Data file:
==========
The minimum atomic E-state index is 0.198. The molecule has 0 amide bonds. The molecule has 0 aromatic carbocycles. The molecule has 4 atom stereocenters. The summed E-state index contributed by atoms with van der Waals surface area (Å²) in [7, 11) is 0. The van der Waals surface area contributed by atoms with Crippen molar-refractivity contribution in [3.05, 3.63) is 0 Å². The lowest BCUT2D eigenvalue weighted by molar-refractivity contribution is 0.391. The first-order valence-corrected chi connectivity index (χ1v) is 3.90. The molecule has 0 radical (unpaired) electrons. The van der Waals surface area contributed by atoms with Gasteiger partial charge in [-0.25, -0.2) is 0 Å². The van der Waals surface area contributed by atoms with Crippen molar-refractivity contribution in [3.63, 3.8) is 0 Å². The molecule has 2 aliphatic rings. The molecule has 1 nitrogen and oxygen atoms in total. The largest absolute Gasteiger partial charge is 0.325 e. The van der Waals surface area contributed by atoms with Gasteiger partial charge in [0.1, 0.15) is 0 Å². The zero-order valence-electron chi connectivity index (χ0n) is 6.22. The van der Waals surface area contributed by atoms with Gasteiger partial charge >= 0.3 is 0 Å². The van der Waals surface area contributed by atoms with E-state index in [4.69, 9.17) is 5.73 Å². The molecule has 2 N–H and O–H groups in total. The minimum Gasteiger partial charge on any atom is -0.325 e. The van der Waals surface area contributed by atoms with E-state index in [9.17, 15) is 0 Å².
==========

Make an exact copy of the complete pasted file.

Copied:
The minimum atomic E-state index is 0.198. The molecule has 0 amide bonds. The molecule has 0 aromatic carbocycles. The molecule has 4 atom stereocenters. The summed E-state index contributed by atoms with van der Waals surface area (Å²) in [7, 11) is 0. The van der Waals surface area contributed by atoms with Crippen molar-refractivity contribution in [3.05, 3.63) is 0 Å². The lowest BCUT2D eigenvalue weighted by molar-refractivity contribution is 0.391. The first-order valence-corrected chi connectivity index (χ1v) is 3.90. The molecule has 0 radical (unpaired) electrons. The van der Waals surface area contributed by atoms with Gasteiger partial charge in [-0.25, -0.2) is 0 Å². The van der Waals surface area contributed by atoms with Crippen molar-refractivity contribution in [3.63, 3.8) is 0 Å². The molecule has 2 aliphatic rings. The molecule has 1 nitrogen and oxygen atoms in total. The largest absolute Gasteiger partial charge is 0.325 e. The van der Waals surface area contributed by atoms with Gasteiger partial charge in [0.1, 0.15) is 0 Å². The zero-order valence-electron chi connectivity index (χ0n) is 6.22. The van der Waals surface area contributed by atoms with Gasteiger partial charge >= 0.3 is 0 Å². The van der Waals surface area contributed by atoms with E-state index in [4.69, 9.17) is 5.73 Å². The molecule has 2 N–H and O–H groups in total. The minimum Gasteiger partial charge on any atom is -0.325 e. The van der Waals surface area contributed by atoms with E-state index in [9.17, 15) is 0 Å².